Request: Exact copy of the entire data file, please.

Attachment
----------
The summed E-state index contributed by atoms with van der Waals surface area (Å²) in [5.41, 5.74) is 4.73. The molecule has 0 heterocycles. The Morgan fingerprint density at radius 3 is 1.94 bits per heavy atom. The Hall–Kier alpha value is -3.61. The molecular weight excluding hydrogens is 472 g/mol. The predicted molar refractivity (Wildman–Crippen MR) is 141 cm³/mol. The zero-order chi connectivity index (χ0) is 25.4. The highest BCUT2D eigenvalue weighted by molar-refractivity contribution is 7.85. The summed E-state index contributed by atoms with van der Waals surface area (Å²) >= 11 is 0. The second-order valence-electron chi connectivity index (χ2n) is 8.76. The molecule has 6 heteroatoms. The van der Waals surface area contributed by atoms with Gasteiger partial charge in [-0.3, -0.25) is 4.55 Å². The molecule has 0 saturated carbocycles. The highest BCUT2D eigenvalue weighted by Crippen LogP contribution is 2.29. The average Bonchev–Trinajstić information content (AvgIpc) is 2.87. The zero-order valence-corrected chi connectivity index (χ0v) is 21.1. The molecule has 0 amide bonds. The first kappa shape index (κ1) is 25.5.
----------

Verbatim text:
The summed E-state index contributed by atoms with van der Waals surface area (Å²) in [5.41, 5.74) is 4.73. The molecule has 0 heterocycles. The Morgan fingerprint density at radius 3 is 1.94 bits per heavy atom. The Hall–Kier alpha value is -3.61. The molecular weight excluding hydrogens is 472 g/mol. The predicted molar refractivity (Wildman–Crippen MR) is 141 cm³/mol. The zero-order chi connectivity index (χ0) is 25.4. The highest BCUT2D eigenvalue weighted by molar-refractivity contribution is 7.85. The summed E-state index contributed by atoms with van der Waals surface area (Å²) >= 11 is 0. The second-order valence-electron chi connectivity index (χ2n) is 8.76. The molecule has 6 heteroatoms. The van der Waals surface area contributed by atoms with Gasteiger partial charge in [-0.3, -0.25) is 4.55 Å². The molecule has 0 saturated carbocycles. The highest BCUT2D eigenvalue weighted by Crippen LogP contribution is 2.29. The average Bonchev–Trinajstić information content (AvgIpc) is 2.87. The zero-order valence-corrected chi connectivity index (χ0v) is 21.1. The molecule has 0 amide bonds. The first kappa shape index (κ1) is 25.5.